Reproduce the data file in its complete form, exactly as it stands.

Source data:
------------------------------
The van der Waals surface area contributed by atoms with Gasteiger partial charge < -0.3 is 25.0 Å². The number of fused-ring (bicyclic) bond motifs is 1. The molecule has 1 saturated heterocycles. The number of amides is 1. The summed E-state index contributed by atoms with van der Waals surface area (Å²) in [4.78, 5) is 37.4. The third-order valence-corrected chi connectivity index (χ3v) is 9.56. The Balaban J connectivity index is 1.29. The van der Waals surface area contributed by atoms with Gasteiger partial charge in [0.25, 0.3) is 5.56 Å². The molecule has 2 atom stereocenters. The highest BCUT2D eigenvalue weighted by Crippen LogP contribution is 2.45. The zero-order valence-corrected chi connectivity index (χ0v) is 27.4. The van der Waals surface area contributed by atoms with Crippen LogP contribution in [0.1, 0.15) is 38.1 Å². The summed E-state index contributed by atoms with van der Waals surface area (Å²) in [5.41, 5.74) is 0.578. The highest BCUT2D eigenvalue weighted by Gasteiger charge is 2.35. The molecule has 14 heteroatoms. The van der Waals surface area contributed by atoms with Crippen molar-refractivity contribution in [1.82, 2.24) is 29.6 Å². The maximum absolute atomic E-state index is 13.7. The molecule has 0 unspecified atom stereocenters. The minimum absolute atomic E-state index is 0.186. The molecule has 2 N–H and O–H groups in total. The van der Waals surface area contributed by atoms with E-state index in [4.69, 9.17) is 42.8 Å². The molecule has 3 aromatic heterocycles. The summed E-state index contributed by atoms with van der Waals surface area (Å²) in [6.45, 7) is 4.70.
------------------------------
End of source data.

The van der Waals surface area contributed by atoms with Gasteiger partial charge < -0.3 is 25.0 Å². The number of fused-ring (bicyclic) bond motifs is 1. The molecule has 1 saturated heterocycles. The number of amides is 1. The summed E-state index contributed by atoms with van der Waals surface area (Å²) in [4.78, 5) is 37.4. The third-order valence-corrected chi connectivity index (χ3v) is 9.56. The Balaban J connectivity index is 1.29. The van der Waals surface area contributed by atoms with Gasteiger partial charge in [0.25, 0.3) is 5.56 Å². The molecule has 2 atom stereocenters. The highest BCUT2D eigenvalue weighted by Crippen LogP contribution is 2.45. The zero-order valence-corrected chi connectivity index (χ0v) is 27.4. The van der Waals surface area contributed by atoms with Crippen LogP contribution in [0.1, 0.15) is 38.1 Å². The summed E-state index contributed by atoms with van der Waals surface area (Å²) in [5.41, 5.74) is 0.578. The highest BCUT2D eigenvalue weighted by Gasteiger charge is 2.35. The molecule has 14 heteroatoms. The van der Waals surface area contributed by atoms with Crippen molar-refractivity contribution in [1.82, 2.24) is 29.6 Å². The maximum absolute atomic E-state index is 13.7. The molecule has 0 unspecified atom stereocenters. The minimum absolute atomic E-state index is 0.186. The molecule has 2 N–H and O–H groups in total. The van der Waals surface area contributed by atoms with E-state index in [4.69, 9.17) is 42.8 Å². The molecule has 3 aromatic heterocycles. The summed E-state index contributed by atoms with van der Waals surface area (Å²) in [6.45, 7) is 4.70.